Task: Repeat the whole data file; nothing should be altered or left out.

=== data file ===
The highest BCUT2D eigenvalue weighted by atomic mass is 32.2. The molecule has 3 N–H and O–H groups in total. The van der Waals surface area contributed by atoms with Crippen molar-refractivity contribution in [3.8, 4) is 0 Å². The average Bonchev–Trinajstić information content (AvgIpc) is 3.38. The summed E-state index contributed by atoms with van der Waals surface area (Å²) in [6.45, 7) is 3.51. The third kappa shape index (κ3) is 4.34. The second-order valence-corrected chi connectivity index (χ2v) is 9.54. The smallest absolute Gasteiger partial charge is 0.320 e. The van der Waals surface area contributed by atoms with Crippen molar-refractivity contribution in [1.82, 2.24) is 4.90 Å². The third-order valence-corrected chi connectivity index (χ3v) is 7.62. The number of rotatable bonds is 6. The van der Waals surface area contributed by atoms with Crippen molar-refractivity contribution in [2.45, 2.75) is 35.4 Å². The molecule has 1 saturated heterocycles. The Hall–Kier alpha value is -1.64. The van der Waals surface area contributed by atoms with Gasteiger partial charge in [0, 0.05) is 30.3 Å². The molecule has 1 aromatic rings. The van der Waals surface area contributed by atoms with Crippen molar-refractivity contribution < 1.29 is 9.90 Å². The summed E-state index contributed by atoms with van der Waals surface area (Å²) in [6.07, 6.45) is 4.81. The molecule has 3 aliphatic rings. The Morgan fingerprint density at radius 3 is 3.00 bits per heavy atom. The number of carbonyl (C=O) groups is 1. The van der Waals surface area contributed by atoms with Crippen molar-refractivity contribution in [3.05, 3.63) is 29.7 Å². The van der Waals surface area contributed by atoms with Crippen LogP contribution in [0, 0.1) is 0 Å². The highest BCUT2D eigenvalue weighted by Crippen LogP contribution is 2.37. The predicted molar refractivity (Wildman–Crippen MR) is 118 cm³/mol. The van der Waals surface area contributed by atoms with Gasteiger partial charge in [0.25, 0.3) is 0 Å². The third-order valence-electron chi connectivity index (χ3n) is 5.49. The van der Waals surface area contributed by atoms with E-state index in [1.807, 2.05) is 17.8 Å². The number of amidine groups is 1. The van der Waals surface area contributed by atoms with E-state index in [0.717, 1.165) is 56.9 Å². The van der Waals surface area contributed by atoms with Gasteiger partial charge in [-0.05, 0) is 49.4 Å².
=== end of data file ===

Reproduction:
The highest BCUT2D eigenvalue weighted by atomic mass is 32.2. The molecule has 3 N–H and O–H groups in total. The van der Waals surface area contributed by atoms with Crippen molar-refractivity contribution in [3.8, 4) is 0 Å². The average Bonchev–Trinajstić information content (AvgIpc) is 3.38. The summed E-state index contributed by atoms with van der Waals surface area (Å²) in [6.45, 7) is 3.51. The third kappa shape index (κ3) is 4.34. The second-order valence-corrected chi connectivity index (χ2v) is 9.54. The smallest absolute Gasteiger partial charge is 0.320 e. The van der Waals surface area contributed by atoms with Crippen molar-refractivity contribution in [1.82, 2.24) is 4.90 Å². The third-order valence-corrected chi connectivity index (χ3v) is 7.62. The number of rotatable bonds is 6. The van der Waals surface area contributed by atoms with Crippen molar-refractivity contribution in [2.45, 2.75) is 35.4 Å². The molecule has 1 saturated heterocycles. The Hall–Kier alpha value is -1.64. The van der Waals surface area contributed by atoms with Gasteiger partial charge in [0, 0.05) is 30.3 Å². The molecule has 1 aromatic rings. The van der Waals surface area contributed by atoms with Crippen molar-refractivity contribution < 1.29 is 9.90 Å². The summed E-state index contributed by atoms with van der Waals surface area (Å²) in [6.07, 6.45) is 4.81. The molecule has 3 aliphatic rings. The Morgan fingerprint density at radius 3 is 3.00 bits per heavy atom. The number of carbonyl (C=O) groups is 1. The van der Waals surface area contributed by atoms with Crippen molar-refractivity contribution in [3.05, 3.63) is 29.7 Å². The van der Waals surface area contributed by atoms with Crippen LogP contribution in [0, 0.1) is 0 Å². The highest BCUT2D eigenvalue weighted by Crippen LogP contribution is 2.37. The predicted molar refractivity (Wildman–Crippen MR) is 118 cm³/mol. The van der Waals surface area contributed by atoms with Gasteiger partial charge in [0.25, 0.3) is 0 Å². The third-order valence-electron chi connectivity index (χ3n) is 5.49. The van der Waals surface area contributed by atoms with E-state index in [1.807, 2.05) is 17.8 Å². The number of amidine groups is 1. The van der Waals surface area contributed by atoms with E-state index in [0.717, 1.165) is 56.9 Å². The van der Waals surface area contributed by atoms with Gasteiger partial charge in [-0.05, 0) is 49.4 Å².